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Brotherly Love: Sunday Suppers Feeding Philadelphia

(credit: CBS) Ukee Washington
Ukee Washington anchors Eyewitness News This Morning on CBS 3 and...
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By Ukee Washington

PHILADELPHIA (CBS) — One of the hungriest sections of Philadelphia is getting not only food, but healthy food, thanks to the efforts of a Mt. Airy woman and her volunteers.

She didn’t just want to feed people; she wanted to help them be healthier.

Over dinner inside a church basement in West Kensington, kids talk about new foods they’ve tried.

“I tried stuffed peppers,” said 10-year-old Eric Imperial.

“Macaroni and cheese, but it was like a different kind of macaroni and cheese,” said 11-year-old Maria Imperial.

“I tried a lot of stuff that I never tried before,” Eric added.

That’s the point of Sunday Suppers, started by Linda Samost.

“A lot of folks around here don’t have access to healthy food,” Samost explained.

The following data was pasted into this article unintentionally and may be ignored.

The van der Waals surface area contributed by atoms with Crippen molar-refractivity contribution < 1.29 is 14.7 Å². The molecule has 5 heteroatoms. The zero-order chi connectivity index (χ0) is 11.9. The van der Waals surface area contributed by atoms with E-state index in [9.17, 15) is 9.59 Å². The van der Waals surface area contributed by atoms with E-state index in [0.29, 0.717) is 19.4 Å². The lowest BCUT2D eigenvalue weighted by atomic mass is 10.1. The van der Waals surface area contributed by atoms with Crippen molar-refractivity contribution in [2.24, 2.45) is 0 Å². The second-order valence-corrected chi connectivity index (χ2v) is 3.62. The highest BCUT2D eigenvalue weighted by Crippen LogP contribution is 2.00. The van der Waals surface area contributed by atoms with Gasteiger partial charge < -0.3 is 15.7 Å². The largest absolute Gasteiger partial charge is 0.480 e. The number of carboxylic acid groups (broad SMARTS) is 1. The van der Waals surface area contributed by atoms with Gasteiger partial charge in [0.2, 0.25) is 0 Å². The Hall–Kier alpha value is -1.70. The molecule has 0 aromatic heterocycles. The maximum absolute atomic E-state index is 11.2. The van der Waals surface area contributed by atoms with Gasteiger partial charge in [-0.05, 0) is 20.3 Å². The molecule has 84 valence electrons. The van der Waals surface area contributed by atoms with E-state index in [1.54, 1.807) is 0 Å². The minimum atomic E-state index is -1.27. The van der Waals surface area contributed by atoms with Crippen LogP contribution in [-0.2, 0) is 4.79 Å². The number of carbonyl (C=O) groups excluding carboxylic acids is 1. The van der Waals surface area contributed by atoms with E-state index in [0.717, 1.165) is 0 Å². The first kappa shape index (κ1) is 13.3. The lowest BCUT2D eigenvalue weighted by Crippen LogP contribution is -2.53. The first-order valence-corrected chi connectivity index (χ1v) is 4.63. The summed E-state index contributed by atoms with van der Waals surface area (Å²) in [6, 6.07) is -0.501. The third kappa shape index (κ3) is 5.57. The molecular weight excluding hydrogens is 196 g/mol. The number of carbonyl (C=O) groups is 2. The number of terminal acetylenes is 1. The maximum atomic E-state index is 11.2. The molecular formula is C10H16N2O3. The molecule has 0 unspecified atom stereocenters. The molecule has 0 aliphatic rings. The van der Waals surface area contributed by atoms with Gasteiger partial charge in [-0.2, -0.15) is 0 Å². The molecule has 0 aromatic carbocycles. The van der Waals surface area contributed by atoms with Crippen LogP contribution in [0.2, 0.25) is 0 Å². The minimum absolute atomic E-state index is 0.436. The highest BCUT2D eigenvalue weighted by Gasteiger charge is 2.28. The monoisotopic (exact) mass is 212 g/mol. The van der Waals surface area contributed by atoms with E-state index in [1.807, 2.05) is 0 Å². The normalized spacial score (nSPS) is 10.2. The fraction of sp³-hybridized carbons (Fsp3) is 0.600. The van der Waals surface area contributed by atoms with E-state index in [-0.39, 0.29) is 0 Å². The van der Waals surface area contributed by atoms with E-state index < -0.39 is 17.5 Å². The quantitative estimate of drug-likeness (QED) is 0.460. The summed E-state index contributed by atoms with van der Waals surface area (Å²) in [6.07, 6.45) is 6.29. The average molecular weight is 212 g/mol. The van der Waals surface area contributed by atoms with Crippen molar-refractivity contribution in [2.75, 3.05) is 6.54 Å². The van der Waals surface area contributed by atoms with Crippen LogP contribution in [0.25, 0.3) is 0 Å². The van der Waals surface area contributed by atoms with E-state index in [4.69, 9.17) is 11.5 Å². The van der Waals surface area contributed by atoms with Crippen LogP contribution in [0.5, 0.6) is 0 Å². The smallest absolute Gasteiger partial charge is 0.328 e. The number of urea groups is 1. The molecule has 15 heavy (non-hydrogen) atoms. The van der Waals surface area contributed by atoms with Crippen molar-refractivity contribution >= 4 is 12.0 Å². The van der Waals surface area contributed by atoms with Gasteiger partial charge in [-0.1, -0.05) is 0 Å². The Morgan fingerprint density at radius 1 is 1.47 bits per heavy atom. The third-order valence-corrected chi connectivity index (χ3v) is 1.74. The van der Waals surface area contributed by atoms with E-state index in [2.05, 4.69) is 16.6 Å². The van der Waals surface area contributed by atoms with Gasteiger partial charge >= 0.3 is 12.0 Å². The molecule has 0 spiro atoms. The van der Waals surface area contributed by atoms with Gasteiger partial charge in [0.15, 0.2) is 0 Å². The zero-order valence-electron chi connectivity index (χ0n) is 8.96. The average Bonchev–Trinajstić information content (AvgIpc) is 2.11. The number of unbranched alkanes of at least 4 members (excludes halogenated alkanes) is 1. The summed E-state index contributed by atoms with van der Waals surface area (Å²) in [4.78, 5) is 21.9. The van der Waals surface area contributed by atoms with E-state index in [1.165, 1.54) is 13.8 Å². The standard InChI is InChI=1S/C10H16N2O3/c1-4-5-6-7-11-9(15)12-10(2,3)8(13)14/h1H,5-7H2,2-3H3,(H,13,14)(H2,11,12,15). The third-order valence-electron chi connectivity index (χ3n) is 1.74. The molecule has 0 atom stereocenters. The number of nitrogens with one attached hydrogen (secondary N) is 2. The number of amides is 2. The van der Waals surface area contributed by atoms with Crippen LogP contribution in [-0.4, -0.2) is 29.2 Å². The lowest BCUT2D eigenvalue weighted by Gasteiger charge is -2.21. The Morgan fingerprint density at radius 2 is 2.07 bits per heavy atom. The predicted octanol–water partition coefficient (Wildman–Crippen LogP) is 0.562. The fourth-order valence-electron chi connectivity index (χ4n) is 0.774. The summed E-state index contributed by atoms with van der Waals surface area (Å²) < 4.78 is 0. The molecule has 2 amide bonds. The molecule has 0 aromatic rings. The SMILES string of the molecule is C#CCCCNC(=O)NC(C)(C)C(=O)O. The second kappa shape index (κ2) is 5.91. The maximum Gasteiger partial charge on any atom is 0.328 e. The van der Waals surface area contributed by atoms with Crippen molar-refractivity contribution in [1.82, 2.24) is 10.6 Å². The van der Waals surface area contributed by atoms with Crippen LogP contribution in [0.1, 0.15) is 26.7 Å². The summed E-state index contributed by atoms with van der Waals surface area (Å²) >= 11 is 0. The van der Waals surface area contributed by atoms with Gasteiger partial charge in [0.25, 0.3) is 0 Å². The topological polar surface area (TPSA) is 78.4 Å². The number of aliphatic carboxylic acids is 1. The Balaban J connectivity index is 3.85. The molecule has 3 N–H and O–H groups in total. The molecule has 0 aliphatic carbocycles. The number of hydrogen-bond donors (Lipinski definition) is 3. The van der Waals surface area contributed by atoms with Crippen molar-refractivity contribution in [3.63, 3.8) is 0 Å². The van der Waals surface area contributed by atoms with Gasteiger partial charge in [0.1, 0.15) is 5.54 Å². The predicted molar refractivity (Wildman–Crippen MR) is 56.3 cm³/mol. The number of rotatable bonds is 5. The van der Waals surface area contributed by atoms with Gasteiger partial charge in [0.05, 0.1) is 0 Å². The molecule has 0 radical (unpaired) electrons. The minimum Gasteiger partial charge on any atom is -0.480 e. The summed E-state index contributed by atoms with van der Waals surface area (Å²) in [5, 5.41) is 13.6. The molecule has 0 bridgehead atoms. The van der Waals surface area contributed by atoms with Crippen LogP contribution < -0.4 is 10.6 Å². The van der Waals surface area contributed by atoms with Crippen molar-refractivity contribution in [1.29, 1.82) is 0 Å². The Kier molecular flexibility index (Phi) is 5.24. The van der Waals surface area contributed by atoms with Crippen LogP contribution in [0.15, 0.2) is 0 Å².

So instead of a food pantry, Linda decided to do something different.

“I came up with this idea of using the family meal as a way to really help people communicate but also to eat better,” Samost said.

Every Sunday, teams of volunteers serve about 15 families. This week, they had salad, healthy wraps and vegetables. There’s no soda. Nothing fried. And they will eat well all week.

Yvonne Cintron, the Sunday Suppers program coordinator, explained, “At the end of the evening, every family gets to leave with a to-go bag, and those are filled with ingredients and recipes.”

The families also learn about exercise. Every Sunday Supper night has a class, from dancing to yoga, for the entire family. There are cooking lessons, too.

Linda Samost says it’s working. Families are eating healthier.

“We have families who used to fry their foods seven days a week who are not frying their food at all anymore. They’re eating more fruits and vegetables,” she said.

They’re passing those lessons onto the next generation.

“It’s become its own community within a community,” said Cintron.

The families all receive SNAP benefits and have at least one minor child. Hospitals, churches and individuals help pay for Sunday Suppers, but Linda says there’s still a big need.

If you’re interested in donating, you can contact Sunday Suppers at their website: http://sundaysuppersphilly.org